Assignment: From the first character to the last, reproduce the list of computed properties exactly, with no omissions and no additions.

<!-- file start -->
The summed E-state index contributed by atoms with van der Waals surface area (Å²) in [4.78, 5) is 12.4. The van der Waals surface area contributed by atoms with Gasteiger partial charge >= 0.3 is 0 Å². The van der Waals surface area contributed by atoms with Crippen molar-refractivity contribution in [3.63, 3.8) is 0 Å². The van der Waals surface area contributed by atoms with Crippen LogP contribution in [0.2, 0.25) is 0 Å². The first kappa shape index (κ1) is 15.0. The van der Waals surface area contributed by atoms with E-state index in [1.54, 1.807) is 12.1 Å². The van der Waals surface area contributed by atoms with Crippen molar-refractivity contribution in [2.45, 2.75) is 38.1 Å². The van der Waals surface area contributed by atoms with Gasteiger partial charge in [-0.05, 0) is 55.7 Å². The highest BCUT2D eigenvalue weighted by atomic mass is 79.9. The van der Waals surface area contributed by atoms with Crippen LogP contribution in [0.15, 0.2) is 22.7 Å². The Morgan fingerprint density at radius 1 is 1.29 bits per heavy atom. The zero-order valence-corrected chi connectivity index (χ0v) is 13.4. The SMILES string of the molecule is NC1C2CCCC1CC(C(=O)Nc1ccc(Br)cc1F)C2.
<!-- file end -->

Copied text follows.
The summed E-state index contributed by atoms with van der Waals surface area (Å²) in [4.78, 5) is 12.4. The van der Waals surface area contributed by atoms with Gasteiger partial charge >= 0.3 is 0 Å². The van der Waals surface area contributed by atoms with Crippen molar-refractivity contribution in [3.63, 3.8) is 0 Å². The van der Waals surface area contributed by atoms with Crippen LogP contribution in [0.2, 0.25) is 0 Å². The first kappa shape index (κ1) is 15.0. The van der Waals surface area contributed by atoms with E-state index in [1.54, 1.807) is 12.1 Å². The van der Waals surface area contributed by atoms with Crippen molar-refractivity contribution in [2.45, 2.75) is 38.1 Å². The van der Waals surface area contributed by atoms with Gasteiger partial charge in [-0.05, 0) is 55.7 Å². The highest BCUT2D eigenvalue weighted by atomic mass is 79.9. The van der Waals surface area contributed by atoms with Crippen LogP contribution in [0.15, 0.2) is 22.7 Å². The Morgan fingerprint density at radius 1 is 1.29 bits per heavy atom. The zero-order valence-corrected chi connectivity index (χ0v) is 13.4. The SMILES string of the molecule is NC1C2CCCC1CC(C(=O)Nc1ccc(Br)cc1F)C2.